And so he comes in. He makes his attempt at being sympathetic before turning to his All Important Law Matters. Diane says yes, she’s up to taking on Will’s caseload. It’s not a problem. But oh, by the way? It doesn’t really matter, because Diane Lockhart is firing your ass. And she’s called around to all the big local firms, including Florrick Agos, and they don’t want your ass, either.

Douche Bag, who is obviously shocked and appalled at this turn of events, tries to twist the knife on his way out the door by stating, “It’s not what Will would do.” Diane doesn’t flinch. “If I were dead? It’s exactly what Will would do.” She closes the door and looks to David Lee, who has been standing by the window, speechless, during this exchange. “That felt good,” she says. In the best line of the episode, he replies, “Turned ME on.” For once, David Lee and I are in agreement.


With nothing left to do but go home and stare into the void, Alicia receives little comfort from her family, no matter how they try. In a scene that marches forthrightly into the Heavy Shit department, poor little Grace tries to talk to her mom about faith and God. To Alicia’s credit, she can’t accept her daughter’s neat explanations about what happens when we die, that Will is in heaven. To Grace’s credit, she doesn’t buckle when her mom rebukes her beliefs.

Alicia: You think God is good. I don’t find any good here. A kid picked up a gun, didn’t even mean to shoot Will. It’s just some stupid accident. What does it mean?
Grace: What does it mean if there is no God? Why is that any better?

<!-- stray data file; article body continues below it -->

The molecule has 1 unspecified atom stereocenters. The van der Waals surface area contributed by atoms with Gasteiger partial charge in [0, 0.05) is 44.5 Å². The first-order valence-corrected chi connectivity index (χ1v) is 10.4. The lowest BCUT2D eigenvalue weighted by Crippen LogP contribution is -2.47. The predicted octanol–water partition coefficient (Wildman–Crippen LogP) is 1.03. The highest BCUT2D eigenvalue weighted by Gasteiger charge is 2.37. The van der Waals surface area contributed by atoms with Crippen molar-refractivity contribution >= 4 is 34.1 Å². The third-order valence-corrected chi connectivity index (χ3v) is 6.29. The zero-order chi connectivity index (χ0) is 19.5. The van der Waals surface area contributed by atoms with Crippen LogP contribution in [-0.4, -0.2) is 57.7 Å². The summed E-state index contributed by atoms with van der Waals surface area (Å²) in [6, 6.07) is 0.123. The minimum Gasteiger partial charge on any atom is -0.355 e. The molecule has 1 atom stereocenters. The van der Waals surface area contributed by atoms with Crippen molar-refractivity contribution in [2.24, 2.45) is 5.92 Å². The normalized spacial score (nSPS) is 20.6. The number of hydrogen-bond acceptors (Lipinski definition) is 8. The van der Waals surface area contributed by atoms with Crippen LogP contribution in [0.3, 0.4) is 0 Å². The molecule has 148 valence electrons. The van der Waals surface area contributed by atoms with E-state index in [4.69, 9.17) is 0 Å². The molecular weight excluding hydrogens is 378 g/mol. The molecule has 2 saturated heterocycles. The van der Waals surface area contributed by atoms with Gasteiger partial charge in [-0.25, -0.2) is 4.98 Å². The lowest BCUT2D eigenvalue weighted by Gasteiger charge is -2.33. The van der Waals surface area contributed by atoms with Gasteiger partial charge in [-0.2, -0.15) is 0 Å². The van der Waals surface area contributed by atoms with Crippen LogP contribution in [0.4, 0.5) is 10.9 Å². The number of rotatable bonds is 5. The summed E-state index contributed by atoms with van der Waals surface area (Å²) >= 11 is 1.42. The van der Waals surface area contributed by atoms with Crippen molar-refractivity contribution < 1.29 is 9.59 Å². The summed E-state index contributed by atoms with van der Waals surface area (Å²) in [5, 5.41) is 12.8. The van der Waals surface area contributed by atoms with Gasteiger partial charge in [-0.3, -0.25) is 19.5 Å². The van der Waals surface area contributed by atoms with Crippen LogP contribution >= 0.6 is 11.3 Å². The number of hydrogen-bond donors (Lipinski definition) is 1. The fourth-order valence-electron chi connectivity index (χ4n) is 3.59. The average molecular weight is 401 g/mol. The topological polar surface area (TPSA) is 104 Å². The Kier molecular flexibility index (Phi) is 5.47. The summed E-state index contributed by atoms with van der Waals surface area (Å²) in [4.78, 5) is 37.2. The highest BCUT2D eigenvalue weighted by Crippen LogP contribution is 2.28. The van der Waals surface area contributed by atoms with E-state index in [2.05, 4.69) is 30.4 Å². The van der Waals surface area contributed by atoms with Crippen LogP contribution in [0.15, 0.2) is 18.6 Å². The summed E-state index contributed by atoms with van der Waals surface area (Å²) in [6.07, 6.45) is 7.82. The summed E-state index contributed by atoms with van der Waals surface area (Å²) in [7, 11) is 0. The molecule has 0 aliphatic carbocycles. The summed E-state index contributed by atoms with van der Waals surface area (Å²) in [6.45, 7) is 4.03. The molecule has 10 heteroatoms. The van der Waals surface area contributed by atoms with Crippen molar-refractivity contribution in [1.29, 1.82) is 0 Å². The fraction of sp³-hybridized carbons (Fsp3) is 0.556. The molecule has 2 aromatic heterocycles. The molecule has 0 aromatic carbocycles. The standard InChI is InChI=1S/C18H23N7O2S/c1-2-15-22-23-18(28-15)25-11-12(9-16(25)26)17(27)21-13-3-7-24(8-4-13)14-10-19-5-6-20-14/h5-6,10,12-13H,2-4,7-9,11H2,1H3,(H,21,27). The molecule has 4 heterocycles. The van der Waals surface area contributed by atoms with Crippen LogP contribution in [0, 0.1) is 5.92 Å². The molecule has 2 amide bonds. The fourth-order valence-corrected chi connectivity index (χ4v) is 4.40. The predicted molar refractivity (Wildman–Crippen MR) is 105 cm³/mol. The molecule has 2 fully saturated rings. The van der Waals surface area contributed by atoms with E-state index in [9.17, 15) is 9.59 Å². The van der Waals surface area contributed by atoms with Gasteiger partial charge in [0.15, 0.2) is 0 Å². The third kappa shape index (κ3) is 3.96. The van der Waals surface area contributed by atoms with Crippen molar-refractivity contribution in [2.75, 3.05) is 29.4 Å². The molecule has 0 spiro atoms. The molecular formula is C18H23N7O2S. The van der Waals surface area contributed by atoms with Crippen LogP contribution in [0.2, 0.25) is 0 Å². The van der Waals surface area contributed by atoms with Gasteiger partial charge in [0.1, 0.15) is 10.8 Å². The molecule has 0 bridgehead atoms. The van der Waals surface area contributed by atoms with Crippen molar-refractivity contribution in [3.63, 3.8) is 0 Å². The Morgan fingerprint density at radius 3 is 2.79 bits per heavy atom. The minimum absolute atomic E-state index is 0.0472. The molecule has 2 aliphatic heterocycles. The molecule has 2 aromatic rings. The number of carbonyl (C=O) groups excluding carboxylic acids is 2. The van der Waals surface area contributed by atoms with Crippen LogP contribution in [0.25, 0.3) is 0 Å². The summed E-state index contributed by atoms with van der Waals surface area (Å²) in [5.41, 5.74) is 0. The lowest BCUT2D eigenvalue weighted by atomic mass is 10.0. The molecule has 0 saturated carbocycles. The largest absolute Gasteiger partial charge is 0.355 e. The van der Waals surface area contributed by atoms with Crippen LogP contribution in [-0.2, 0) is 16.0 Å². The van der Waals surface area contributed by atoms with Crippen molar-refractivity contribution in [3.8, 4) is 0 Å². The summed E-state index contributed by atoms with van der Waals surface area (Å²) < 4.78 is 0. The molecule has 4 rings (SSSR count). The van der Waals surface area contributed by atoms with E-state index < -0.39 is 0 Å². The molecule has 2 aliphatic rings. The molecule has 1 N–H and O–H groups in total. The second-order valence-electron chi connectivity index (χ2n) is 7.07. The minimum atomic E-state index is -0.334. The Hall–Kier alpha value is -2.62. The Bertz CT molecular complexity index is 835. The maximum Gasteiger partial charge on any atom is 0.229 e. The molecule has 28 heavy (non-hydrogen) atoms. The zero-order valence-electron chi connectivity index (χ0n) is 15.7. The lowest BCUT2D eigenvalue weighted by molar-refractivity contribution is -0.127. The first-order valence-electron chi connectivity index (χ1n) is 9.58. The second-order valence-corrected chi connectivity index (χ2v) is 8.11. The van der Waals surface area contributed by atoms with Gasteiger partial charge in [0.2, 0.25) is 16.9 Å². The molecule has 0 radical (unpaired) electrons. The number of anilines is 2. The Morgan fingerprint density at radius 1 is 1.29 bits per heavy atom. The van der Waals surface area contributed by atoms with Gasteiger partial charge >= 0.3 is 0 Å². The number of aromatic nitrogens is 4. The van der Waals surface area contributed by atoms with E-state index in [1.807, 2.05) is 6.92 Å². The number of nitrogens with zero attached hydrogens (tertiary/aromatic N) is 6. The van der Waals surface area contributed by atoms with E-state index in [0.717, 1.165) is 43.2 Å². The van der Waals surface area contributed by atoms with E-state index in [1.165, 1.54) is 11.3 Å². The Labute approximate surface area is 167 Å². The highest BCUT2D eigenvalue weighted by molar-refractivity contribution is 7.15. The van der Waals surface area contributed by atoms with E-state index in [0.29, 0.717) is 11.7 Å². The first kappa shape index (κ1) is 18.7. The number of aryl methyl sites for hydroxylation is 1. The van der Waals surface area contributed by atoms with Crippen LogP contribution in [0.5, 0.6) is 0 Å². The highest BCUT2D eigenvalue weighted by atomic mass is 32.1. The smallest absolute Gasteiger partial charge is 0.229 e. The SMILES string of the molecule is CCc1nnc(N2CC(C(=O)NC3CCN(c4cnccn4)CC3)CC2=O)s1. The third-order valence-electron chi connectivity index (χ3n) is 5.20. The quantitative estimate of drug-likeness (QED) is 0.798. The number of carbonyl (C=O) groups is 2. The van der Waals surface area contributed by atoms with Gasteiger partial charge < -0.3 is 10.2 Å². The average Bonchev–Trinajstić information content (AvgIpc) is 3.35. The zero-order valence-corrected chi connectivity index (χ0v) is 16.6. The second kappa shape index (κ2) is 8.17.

Alicia: It doesn’t make it better. It’s just truer. It’s just not wishful thinking.
Grace: Well, maybe always believing the bad—maybe that’s wishful thinking, too.


And in a final act of the Kings proclaiming, “We are really not fucking around in this episode,” Kalinda and Jenna make their way to Jeffrey’s jail cell once more, but this time it’s not swarmed with cops and lawyers. Jenna coerces the cop who’s on suicide watch to look away, and Kalinda approaches Jeff’s cell. He’s lying on his side on a bench, looking distant. Kalinda asks why he killed her friend. He says he didn’t mean to. Then she asks him if he wants to die. Without hesitating, he nods his head.


On the other side of the bars, Kalinda holds up his belt. She took it from his belongings the police are holding. He could do it in under 10 minutes, she says.

Jeffrey suddenly gets up and makes his way to her with purpose, eager, almost desperate, for that belt. But then she pulls her hand away. “No,” she says, “No, you’re going to live with this.” She walks away, and he wails into the night.


Throughout all of this, we’ve also seen Governor Big for the first time in many episodes, although thankfully, not too much. His reaction for Alicia is clearly not as assertive as Jenna’s is for Kalinda: he wants to be the Good Husband, comfort her, hug her, talk to her. But Alicia doesn’t want to talk. She doesn’t want to hug. The closing scene is him hugging her anyway while she stands in her hallway, unmoving as stone, looking past Big’s shoulder, imagining that Will’s last call to her was to tell her that he loved her.

Not surprisingly, this episode was heavier than even the last one was. But it was flawlessly done, the characters reacting in resilient yet true ways, the actors carrying them out with amazing skill. I’m excited to see how things evolve from here. What are your thoughts of the aftermath?